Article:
Ten full years ago, I reviewed Aberlour 10-year on this blog, as one of my first posts. Amazing how time flies. My ‘review’ was about 2 sentences long, the bar that I bought the dram at doesn’t exist any more, and Aberlour 10 is no longer available in the US (although it is available in the UK). Also, I referred to its color as “orange”. Yikes.
I found a nice deal on the 12 year recently and thought I’d give Aberlour another shot to prove to me that it’s not only good for a’bunadh. (Would that really be so bad?) This, a “double-cask matured” single malt, is basically their answer for the now nearly-ubiquitous trend of thinning out your expensive sherried whisky with some not-quite-as-expensive ex-bourbon whisky, as pioneered by The Balvenie DoubleWood line. That makes it sound more cynical than it is: ex-bourbon casks can lend buttery caramel notes and a wider array of flavors to balance out the effects of a wine cask.
This Aberlour is aged in two separate cask types: “Traditional Oak” which is a funny way of saying ex-bourbon American Oak casks, and ex-Sherry casks. These are aged for 12 years and then married together in undisclosed proportions before bottling at the legal minimum 40% ABV. Interestingly, every expression in Aberlour’s official lineup is now labelled as a “Double Cask” whisky with the exception of a’bunadh. This may be their way of dealing with the expanding crisis of the Sherry barrel shortage in the whisky industry. Also, the website subtly refers to the sherry casks as “seasoned”, which usually means they are filled with sherry or a sherry-like wine and aged for short periods with the throwaway wine before being used to age whisky. To read more, check out Westland distillery’s thoughts on the current market for sherry casks.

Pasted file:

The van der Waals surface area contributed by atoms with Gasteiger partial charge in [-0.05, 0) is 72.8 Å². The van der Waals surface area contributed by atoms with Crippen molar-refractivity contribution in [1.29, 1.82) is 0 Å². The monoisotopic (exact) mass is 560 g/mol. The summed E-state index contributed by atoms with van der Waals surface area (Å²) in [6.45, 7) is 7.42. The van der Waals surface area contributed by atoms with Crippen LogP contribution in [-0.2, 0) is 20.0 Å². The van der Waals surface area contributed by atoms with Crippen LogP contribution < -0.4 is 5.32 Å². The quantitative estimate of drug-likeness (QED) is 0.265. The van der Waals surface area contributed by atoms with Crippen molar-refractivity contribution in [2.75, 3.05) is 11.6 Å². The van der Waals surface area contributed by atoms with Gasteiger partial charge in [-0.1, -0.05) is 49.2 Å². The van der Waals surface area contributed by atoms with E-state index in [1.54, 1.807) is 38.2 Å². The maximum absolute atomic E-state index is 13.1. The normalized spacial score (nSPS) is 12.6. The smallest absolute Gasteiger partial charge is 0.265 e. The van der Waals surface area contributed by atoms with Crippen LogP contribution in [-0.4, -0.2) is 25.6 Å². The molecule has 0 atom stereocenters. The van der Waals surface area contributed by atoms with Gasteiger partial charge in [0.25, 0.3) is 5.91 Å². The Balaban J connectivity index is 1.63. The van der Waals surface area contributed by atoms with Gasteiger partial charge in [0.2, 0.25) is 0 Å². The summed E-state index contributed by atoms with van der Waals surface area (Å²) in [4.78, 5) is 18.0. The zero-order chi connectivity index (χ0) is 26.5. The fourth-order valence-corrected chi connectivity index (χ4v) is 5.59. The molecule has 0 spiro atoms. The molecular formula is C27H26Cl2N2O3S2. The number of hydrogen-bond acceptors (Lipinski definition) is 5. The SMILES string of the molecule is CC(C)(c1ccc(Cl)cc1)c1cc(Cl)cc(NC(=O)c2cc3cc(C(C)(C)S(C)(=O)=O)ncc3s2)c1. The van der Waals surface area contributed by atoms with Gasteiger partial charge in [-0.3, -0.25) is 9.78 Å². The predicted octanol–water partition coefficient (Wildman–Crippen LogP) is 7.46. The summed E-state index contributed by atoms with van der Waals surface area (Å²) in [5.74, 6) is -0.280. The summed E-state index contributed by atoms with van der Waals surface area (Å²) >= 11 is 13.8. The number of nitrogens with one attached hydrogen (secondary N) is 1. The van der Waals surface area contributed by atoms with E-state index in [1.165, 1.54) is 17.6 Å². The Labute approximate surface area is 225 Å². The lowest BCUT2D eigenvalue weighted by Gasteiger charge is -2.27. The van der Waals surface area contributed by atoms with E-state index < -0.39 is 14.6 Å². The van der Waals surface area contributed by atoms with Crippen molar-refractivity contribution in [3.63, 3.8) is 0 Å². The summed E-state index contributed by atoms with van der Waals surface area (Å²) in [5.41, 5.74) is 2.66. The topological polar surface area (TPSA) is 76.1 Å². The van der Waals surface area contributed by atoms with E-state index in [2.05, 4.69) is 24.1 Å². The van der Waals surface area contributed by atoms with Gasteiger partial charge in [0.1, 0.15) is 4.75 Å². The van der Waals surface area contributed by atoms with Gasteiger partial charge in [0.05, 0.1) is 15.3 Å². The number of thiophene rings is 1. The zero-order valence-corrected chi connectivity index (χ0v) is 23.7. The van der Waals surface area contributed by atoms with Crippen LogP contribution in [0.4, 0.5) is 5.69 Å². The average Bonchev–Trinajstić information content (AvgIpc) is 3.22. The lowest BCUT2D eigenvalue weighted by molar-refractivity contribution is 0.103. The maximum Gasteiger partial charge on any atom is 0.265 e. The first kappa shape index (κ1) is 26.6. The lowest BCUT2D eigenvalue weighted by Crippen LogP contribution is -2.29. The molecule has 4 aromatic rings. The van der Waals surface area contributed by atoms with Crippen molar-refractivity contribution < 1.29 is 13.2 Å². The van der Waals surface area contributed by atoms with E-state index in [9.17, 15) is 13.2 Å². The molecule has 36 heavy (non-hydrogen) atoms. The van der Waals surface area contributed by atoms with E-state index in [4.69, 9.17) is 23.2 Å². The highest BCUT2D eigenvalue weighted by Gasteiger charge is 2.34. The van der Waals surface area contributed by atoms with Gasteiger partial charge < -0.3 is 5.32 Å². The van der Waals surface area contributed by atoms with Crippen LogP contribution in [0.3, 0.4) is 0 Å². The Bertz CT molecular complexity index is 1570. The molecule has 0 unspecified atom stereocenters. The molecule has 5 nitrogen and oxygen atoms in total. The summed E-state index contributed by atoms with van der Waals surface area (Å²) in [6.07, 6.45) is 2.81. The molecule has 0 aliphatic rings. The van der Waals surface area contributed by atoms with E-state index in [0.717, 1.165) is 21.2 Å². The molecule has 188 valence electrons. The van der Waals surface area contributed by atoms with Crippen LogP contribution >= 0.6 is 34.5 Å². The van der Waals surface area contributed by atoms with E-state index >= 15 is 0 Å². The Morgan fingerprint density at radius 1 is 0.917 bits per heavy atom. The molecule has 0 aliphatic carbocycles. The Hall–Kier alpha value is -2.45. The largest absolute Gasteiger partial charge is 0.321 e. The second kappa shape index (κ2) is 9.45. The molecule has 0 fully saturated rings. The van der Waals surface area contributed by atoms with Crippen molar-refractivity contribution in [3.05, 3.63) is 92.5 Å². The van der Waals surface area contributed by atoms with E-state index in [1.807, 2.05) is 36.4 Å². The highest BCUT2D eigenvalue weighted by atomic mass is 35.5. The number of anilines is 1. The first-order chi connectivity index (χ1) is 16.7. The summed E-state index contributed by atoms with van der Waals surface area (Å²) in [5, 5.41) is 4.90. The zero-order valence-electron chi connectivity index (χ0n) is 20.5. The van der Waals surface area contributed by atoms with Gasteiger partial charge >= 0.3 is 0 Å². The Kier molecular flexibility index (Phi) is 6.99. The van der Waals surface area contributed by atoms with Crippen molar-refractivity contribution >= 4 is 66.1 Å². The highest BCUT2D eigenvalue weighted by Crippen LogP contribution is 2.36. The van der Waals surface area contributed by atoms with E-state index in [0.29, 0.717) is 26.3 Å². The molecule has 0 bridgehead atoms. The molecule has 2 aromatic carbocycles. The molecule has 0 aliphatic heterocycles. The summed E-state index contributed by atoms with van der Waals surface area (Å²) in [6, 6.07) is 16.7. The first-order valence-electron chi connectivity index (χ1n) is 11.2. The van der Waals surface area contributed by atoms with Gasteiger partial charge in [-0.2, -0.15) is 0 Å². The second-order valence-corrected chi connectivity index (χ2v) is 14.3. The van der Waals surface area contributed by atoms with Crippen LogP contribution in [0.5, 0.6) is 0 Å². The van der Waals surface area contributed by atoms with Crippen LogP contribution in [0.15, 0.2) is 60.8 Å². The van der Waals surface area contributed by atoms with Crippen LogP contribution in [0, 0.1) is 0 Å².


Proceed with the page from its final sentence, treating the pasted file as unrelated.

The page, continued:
Nose: Fruity with a ton of red grapefruit, cape gooseberry, kiwi, and decadent refined honey. Very floral as well, with a heady cloud of lemon verbena and honeysuckle. All of the fruits seem fresh and tart as opposed to the usual Aberlour dark red and black fruits. This is downright summery.
Palate: Syrupy body. Honey again, with almost no tongue burn at all. Dried apricots and golden figs replace the tart fruits from the aroma. There is a faint layer of oakiness, mostly with notes of cinnamon and vanilla.
Finish: Medium-short. The finish is a little muddled. The fruit notes are not clear, and the spicy oak notes are now marred with slightly acrid bitterness. Ends somewhat quickly, without evolving. This situation improves with further sips, which build up a little more sweetness to balance the bitterness.
With Water: A few drops of water mix up the fruits and flowers on the aroma – making them harder to place. The palate seems thinner, but the finish has more fruit. I would probably skip the water, since I liked the aroma so much in the first place.
Overall: Despite the low ABV, I would not call this watery or lacking in potency. The aroma is lovely and deeply perfumed, the palate competent and well-composed, but the finish is an outright disappointment. That said, the price is dead on and I don’t feel like the 40% ABV is unduly low in this case. I do think Balvenie DoubleWood 12 edges this one out in terms of polish and overall delivery, but if the Aberlour is significantly cheaper in your area then it’s probably a better buy.
If we treat this as an entry-level malt and assume an entry-level price, then this is a solid ‘Recommended’. Just don’t expect to be wowed beyond the aroma.